Camp it up: The writer of ‘Batman’ and ‘Flash Gordon’ answers five questions

May 17, 2010 | 8:13 p.m.

FIVE QUESTIONS: LORENZO SEMPLE JR.

This Sunday, the American Cinematheque at the Aero Theatre paid tribute to Lorenzo Semple Jr., the screenwriter who hit pay dirt in 1966 with “Batman,” the campy ABC sensation that starred Adam West and Burt Ward as the dynamic duo, Batman and Robin. After Gotham City, Semple wrote the scripts for acclaimed fare such as “Pretty Poison,” “Papillion” and “The Parallax View.” In 1980 he returned to heroic camp with “Flash Gordon.”

This Wednesday, Semple will be interviewed by Larry Karaszewski (the co-writer of “Ed Wood“) onstage at the Aero, which will screen two Semple-written films, “Pretty Poison” and the rarely seen 1971 film “Marriage of a Young Stockbroker.” Hero Complex contributor Susan King caught up with Semple for five questions.

Batman 1966

Susan King: You honed your craft some 60 years ago by writing short stories for the Saturday Evening Post and Collier’s Weekly and then penned scripts for “Kraft Suspense Theatre” and “The Rat Patrol.” How did you end up doing something so campy as “Batman?”

Lorenzo Semple Jr.: I was a friend of  [producer] Bill Dozier’s and we tried to sell various pilots, which never worked. ABC wanted a thing called “No. 1 Son,” which was suppose to be about Charlie Chan’s son set in San Francisco. I wrote a pilot, which was acceptable but it wasn’t great. But it was good enough and ABC  liked it. Then Bill suddenly got a call that the powers that be decided they weren’t going to have any ethnic characters on television. [ABC] said, “We owe you one….” A couple of years later I was living in Spain working on a play. I  got a cable from Bill to meet him in Madrid. I flew to Madrid to meet him at the Ritz and he pulled out of his pocket this copy of this comic book “Batman.” I said, it sounds terrific [for a TV series]. Let’s do it.

SK: Was it ABC’s idea to make it so campy?

LS: Again, I am embarrassed to blow my own horn so much. On this particular point, when he showed me the book I said, “Bill, I know how to do it. Go back to L.A.” We had no discussion and had no discussion with the network at all. I wrote the script and they loved it. We had to make one trip to New York to explain it to ABC. They liked it, but they were startled by it because it wasn’t like anything else. They shot it without a pilot and scheduled it without a pilot. It started off as a rocket and naturally it ran out of steam because it was like a one-trick pony.

Flash Gordon poster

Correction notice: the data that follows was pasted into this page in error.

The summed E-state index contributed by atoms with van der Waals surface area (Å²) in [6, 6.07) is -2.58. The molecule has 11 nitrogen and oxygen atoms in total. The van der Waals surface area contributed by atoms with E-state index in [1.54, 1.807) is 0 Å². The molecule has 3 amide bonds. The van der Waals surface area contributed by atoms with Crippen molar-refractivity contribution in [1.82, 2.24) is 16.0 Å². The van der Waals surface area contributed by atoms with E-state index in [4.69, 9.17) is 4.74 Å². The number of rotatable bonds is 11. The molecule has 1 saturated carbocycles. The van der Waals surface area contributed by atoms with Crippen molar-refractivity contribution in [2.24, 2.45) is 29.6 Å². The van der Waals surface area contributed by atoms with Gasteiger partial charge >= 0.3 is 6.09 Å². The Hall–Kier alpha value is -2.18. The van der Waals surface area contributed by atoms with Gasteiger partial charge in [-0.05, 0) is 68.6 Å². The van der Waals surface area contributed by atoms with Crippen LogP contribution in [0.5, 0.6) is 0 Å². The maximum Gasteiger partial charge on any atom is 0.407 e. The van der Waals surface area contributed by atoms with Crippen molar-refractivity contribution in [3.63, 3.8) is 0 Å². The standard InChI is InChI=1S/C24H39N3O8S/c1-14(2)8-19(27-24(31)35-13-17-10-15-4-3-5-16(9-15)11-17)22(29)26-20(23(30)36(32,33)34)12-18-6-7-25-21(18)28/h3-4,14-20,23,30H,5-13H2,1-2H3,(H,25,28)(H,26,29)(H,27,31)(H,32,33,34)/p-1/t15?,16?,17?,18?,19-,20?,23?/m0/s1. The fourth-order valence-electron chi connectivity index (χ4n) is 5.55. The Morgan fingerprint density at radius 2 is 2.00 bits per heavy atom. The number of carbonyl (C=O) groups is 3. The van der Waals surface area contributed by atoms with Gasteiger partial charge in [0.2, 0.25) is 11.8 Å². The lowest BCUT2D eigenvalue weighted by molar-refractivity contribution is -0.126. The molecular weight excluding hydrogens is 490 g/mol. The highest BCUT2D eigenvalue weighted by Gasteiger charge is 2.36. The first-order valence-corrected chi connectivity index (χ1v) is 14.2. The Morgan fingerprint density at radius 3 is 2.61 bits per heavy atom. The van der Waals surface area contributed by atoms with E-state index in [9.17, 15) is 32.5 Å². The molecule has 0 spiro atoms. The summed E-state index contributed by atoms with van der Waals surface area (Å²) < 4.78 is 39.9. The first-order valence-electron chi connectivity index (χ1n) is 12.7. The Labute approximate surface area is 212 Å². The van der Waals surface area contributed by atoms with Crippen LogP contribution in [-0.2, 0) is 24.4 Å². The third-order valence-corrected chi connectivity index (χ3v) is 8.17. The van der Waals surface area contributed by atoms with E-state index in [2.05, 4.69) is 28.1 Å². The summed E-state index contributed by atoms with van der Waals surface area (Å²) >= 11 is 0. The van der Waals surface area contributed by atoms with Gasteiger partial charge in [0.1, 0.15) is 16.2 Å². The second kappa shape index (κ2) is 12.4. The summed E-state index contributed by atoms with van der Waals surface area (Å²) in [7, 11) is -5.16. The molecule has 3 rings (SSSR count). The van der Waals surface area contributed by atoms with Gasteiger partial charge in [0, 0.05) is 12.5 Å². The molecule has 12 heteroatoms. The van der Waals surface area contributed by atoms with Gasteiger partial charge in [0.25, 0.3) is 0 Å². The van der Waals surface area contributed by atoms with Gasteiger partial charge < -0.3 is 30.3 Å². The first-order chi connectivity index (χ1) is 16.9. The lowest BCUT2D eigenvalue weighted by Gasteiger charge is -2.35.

SK: So why did they make the “Batman” film in 1966?

LS: Well, people were making movies out of series in those days. But they were usually just pasted-together episodes. It was never promoted very well by the people at Fox. People thought it was a couple of episodes of the show expanded so, so it never did well particularly at all.

SK: So after writing scripts for such acclaimed films as “Pretty Poison” and “Papillion,” how did you return to the silliness with “Flash Gordon” in 1980?

LS:  That was a Dino De Laurentiis project. “Flash Gordon,” the comic strip, was a big hit in Italy. He always wanted to do that and he thought it would be very good. You would have to call it a cult movie — nobody bought tickets to see it. One of the reasons is flopped: “Star Wars” was a realistic movie in its own crazy way. It wasn’t done campy. People expected a different thing from sci-fi by that point. They expected something like “Star Wars.” “Flash Gordon” is basically just silly — in an inspired way.

SK: Are you still writing?

LS: No. I have a genuine talent for doing nothing.

– Susan King

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Photo: “Batman” photo from Los Angeles Times archives.

Comments


2 Responses to Camp it up: The writer of ‘Batman’ and ‘Flash Gordon’ answers five questions

  1. Bob says:

    The implicit criticism here is that "campy" equals "bad," which is just not true. The 1960s Batman is a classic in its own right, as is the 1980 Flash Gordon. Camp may not be a take on material that everyone likes, but it does work when done well. I would rather the Adam West Batman than the bloated, pretentious, ridiculous Christian Bale films….

    • Ken says:

      Even Adam West has gotten past the camp fest of the 1960's show with the Family Guy gig on Fox.

      That Batman wouldn't work in the real world of today, he'd be shot in his Batmobile from a sniper.

      And, Nolan's Batman is what Batman is now in the comics (and was when he was created in 1939), not the dumb, childish, dated, camp series that West and Company did.

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